It is understood that the motor which rotates the shafts in all of the embodiments of the present invention may introduce a vibration to the rotating filter members which acts to shake the filters and does enhance the self-cleaning aspect of the filtering members.
The profile of the shaped filter 624A as shown in FIG. 13 is specifically designed to utilize both the centrifugal component of acceleration (rω2) and the Corolis component (2Vω). The shaped filter 624A is formed from a plurality of filter surfaces 624B which are joined to form radial Corolis curve filter fingers 624C.
In computing the centrifugal component and the Corolis component of acceleration, the following data must be calculated: the velocity (v) of a particle in sliding contact with the Corolis curve filter relative to the filter; the uniform angular velocity (ω) of the rotating Corolis filter; and the radial distance (r) from the axis of rotation to the point P on the tangent of the Corolis curve filter. The resultant (R) of the Corolis and centrifugal components of acceleration is perpendicular to the tangent of the Corolis curve filter.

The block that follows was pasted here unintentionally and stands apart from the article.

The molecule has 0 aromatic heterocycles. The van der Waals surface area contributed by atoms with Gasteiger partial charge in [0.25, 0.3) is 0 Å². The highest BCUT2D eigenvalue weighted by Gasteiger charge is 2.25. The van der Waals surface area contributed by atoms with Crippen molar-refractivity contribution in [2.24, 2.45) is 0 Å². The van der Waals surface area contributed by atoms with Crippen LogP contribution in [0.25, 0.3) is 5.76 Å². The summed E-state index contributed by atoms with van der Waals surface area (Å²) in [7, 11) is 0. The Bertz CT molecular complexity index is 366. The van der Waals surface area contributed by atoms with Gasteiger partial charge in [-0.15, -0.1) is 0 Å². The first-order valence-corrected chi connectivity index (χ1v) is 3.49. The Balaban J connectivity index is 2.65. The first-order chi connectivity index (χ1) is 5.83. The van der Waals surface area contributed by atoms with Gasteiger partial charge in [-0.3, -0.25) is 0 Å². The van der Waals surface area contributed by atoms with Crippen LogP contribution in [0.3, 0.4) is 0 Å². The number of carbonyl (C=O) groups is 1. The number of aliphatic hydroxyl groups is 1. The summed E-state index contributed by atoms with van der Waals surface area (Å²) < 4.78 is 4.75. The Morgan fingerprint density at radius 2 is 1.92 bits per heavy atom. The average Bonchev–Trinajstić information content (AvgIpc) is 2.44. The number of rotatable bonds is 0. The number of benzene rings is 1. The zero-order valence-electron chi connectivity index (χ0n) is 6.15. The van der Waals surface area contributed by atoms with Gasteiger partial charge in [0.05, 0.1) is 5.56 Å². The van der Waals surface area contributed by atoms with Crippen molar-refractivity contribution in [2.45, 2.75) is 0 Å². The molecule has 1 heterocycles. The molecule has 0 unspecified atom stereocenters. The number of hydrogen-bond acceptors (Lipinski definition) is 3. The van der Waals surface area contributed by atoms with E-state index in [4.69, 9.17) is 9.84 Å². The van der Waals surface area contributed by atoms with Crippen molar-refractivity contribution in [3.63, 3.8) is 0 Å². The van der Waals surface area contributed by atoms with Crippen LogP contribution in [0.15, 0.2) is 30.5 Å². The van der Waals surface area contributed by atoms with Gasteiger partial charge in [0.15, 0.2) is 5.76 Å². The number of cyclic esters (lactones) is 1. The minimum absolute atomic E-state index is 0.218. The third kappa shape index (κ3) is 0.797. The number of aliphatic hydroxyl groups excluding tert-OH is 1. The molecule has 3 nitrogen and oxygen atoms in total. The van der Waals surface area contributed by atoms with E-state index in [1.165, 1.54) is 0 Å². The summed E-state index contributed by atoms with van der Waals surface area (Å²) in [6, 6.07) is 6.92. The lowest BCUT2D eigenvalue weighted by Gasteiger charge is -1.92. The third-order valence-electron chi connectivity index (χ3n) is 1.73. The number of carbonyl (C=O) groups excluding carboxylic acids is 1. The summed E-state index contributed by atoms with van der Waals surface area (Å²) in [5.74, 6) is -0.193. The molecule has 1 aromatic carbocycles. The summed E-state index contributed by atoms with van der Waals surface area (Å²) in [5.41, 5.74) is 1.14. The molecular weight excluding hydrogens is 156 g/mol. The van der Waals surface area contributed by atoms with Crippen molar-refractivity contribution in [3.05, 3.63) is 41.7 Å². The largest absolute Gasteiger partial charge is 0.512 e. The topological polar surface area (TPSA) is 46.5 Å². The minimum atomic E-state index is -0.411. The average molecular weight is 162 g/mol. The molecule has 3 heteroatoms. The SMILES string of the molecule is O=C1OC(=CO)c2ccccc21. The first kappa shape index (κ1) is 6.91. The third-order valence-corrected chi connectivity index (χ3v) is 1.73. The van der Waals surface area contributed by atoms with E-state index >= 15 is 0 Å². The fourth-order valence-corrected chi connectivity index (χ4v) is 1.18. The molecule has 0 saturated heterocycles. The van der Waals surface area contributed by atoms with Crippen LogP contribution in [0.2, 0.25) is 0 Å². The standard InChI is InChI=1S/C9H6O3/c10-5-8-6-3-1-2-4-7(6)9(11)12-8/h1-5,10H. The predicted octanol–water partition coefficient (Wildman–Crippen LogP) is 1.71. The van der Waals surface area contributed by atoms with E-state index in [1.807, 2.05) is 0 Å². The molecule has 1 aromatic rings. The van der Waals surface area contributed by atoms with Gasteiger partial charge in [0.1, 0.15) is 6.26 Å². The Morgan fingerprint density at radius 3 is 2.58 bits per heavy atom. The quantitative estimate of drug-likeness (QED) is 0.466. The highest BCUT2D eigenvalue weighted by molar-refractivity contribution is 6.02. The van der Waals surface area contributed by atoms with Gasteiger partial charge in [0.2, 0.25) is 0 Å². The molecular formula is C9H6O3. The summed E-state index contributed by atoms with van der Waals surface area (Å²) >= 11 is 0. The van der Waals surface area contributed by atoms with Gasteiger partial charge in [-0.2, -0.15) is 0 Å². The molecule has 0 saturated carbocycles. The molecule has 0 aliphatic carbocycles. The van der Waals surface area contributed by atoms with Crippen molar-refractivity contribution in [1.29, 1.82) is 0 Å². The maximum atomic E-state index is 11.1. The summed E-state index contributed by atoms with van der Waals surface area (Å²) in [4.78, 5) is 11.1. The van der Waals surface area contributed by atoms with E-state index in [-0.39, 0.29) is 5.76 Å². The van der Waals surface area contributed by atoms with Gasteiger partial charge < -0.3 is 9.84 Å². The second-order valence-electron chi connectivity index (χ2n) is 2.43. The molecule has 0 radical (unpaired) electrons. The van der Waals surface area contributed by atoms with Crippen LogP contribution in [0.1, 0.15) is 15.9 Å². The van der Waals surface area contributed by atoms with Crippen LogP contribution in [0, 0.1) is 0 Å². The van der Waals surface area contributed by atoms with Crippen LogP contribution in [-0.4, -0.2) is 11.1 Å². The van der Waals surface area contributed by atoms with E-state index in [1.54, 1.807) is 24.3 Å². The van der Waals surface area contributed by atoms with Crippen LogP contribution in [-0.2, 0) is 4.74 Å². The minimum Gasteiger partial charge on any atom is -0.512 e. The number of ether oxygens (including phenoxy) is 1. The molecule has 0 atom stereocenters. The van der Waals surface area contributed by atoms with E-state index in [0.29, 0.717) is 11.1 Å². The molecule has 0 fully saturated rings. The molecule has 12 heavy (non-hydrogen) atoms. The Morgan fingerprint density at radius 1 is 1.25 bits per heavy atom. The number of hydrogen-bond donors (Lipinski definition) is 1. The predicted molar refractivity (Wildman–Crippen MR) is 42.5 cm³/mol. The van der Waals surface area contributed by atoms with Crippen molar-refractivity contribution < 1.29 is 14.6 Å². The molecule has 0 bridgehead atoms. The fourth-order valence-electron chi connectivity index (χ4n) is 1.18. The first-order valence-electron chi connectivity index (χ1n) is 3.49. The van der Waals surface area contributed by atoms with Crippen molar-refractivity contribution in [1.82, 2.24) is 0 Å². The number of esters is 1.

The Corolis curve optimizes the self-cleaning action of the rotary filter. Other shapes for the fingers, such as straight lines, involve the combination of the Corolis and the centrifugal components of acceleration but do not optimize the resultant effect. Thus, other filter finger shapes do not minimize the thickness of the particulate which cakes on the filter or minimize the pressure drop across the filter. The circle is the least optimum shape for the rotary filter. It does not utilize the Corolis component of acceleration nor the tangential component if present. In addition, the circular filter does not allow for free rotation of the filter assembly.